HM Revenue and Customs Brief 13/09
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Issued 19 March 2009
VAT: Leisure Trusts providing all-inclusive membership schemes
HMRC is amending its interpretation of the law and therefore
its guidance on the VAT treatment of membership schemes allowing
unlimited access to leisure facilities in a leisure centre. Businesses
that will be most affected are community leisure centres that are run
by non- profit making trusts. Supplies made by commercial organisations
are not affected and remain taxable at the standard rate.
This brief supersedes the advice given in Revenue &
Customs Brief 50/07.
Supplies of services closely linked with and essential to
sport or physical education, in which an individual takes part, are
exempt from VAT when supplied by an ‘eligible body’ ( essentially a
non-profit making body not subject to commercial influence ) as set out
in the Value Added Tax Act 1994, Schedule 9, Group 10 (Sport, Sports
Competitions and Physical Education). Previously, HMRC’s view was that
where a scheme offers, over a period, unlimited use of a variety of
both taxable and exempt facilities, typically in return for a monthly
or annual payment, there is generally a single supply of the standard
rated right to use the facilities. However, following representations
from the leisure industry and taking into account the comments made in
the Court of Appeal in HMRC v Weight Watchers (UK) Ltd  (STC
2313) about the typical consumer, we no longer see the supply as a
right to use the services but as being the supply of underlying
The Weight Watchers case indicated that it is appropriate to
look at the transaction from the viewpoint of the typical consumer,
rather than the supplier. The extent of the linkage between the
relevant transactions must be considered from an economic point of
view. So regarded, the question then is whether it would be artificial
to split the transaction into separate supplies. If it would be
artificial, then there will be a single supply and the predominant
element from the viewpoint of the typical consumer, will determine
whether the supply is exempt or standard rated.
VAT liability depends on the nature of the supply which has to
be decided at the time the all-inclusive fee is paid. Where the supply
is a single supply that would be artificial to split there can only be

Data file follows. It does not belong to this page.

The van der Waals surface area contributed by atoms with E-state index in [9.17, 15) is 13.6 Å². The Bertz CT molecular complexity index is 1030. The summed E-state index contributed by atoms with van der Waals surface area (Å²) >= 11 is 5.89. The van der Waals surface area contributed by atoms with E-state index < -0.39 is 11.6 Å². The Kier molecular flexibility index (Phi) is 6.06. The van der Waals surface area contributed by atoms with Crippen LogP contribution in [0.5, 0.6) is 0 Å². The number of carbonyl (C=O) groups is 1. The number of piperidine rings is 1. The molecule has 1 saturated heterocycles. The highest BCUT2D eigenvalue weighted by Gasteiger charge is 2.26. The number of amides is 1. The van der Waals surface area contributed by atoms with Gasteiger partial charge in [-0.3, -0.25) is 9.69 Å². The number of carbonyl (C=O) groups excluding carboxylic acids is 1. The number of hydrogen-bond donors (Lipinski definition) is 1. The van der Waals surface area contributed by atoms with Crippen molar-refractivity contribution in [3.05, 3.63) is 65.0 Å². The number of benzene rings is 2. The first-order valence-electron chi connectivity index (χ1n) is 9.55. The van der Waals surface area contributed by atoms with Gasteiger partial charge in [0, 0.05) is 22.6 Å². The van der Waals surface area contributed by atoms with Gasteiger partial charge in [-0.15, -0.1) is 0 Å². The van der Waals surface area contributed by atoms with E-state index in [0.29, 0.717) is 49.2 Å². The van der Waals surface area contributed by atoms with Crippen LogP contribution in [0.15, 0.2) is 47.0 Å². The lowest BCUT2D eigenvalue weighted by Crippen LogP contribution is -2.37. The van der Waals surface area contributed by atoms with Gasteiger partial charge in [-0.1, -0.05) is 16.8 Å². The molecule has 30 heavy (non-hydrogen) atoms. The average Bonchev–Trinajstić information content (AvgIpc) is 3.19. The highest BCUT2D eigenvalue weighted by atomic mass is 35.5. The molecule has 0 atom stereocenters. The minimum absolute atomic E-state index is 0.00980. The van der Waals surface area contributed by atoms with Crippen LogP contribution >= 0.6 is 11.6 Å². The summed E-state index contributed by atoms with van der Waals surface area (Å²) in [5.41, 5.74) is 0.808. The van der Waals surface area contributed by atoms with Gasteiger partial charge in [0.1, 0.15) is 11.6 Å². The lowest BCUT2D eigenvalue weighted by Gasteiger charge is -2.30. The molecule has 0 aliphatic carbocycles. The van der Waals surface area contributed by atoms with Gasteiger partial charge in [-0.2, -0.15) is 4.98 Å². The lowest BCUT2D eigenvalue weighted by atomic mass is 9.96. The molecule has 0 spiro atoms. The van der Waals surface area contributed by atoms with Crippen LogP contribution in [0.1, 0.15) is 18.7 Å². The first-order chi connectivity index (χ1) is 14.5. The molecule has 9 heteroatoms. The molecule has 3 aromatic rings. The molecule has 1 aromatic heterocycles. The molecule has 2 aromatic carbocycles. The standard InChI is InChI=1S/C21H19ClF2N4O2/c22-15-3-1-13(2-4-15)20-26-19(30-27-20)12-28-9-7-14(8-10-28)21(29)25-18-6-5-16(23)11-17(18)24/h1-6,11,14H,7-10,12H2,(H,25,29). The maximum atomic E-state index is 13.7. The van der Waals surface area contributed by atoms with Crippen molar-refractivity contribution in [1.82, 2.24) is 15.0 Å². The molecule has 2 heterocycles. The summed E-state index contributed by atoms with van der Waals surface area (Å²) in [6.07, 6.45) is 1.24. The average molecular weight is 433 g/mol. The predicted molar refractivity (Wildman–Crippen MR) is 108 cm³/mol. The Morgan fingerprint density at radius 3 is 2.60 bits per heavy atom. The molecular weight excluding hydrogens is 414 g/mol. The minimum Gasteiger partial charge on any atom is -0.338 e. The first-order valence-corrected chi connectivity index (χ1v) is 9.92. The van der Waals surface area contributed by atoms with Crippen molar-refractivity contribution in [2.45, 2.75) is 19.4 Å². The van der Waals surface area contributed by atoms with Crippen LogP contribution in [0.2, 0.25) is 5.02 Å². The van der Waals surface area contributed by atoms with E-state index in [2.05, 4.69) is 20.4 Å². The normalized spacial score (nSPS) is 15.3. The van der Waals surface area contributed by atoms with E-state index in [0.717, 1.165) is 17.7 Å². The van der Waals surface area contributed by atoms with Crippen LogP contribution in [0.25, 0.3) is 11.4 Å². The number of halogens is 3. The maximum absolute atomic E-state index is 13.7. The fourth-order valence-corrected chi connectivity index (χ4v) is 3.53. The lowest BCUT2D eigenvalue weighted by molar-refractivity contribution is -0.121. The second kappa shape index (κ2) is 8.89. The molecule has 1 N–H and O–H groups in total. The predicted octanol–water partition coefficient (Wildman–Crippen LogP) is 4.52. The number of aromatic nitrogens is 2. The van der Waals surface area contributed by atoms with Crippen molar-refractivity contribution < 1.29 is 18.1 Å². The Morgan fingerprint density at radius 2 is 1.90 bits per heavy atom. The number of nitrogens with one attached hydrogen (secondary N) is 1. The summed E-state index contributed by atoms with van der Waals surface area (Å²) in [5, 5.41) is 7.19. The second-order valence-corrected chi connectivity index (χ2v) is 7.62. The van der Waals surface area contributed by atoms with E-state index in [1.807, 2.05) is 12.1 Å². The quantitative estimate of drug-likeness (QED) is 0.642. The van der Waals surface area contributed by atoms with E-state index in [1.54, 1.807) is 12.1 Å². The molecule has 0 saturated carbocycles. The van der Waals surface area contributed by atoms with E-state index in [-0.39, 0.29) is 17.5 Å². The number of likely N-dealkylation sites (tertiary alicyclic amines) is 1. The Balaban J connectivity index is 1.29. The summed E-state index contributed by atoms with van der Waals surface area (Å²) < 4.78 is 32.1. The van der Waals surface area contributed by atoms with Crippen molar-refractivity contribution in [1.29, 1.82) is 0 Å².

one overarching liability. In most cases, the typical consumer who
purchases an all-inclusive package will have access to a range of
facilities at the leisure centre. Usually most of these facilities
would, if supplied individually, be exempt as ‘services closely linked
with and essential to sport or physical education in which the
individual is taking part’, (for example use of the swimming pool,
showers, changing rooms).Therefore, in cases where the predominant
reason for purchasing an all-inclusive package is to use the range of
available sports facilities, the single supply is exempt.
In some instances packages may include facilities that would
be standard- rated if supplied on their own e.g. sauna facilities.
However, providing that the predominant reason that the typical
consumer purchases the package is to use the (exempt) sports services,
the supply of the package is still exempt.
If the predominant reason a typical consumer purchases an
all-inclusive package is to make use of standard rated facilities the
single supply is standard rated.
Effects of the change
The effect of this change is that non-profit making bodies,
including leisure trusts which were previously charging VAT on their
all-inclusive packages, will in the majority of cases have to treat
them as exempt. If businesses make both exempt and taxable supplies
they will be partly exempt and will have to apply the partial exemption
rules to determine how much of the input tax incurred on their costs
can be deducted. The partial exemption rules are set out and explained
in Notice 706- Partial Exemption.
Notice 701/45 - Sport - will be amended in due course.
Capital Goods Scheme (CGS) items; the effect of the change
The CGS applies to buildings and some items of computer
hardware. It adjusts input tax claimed on building related capital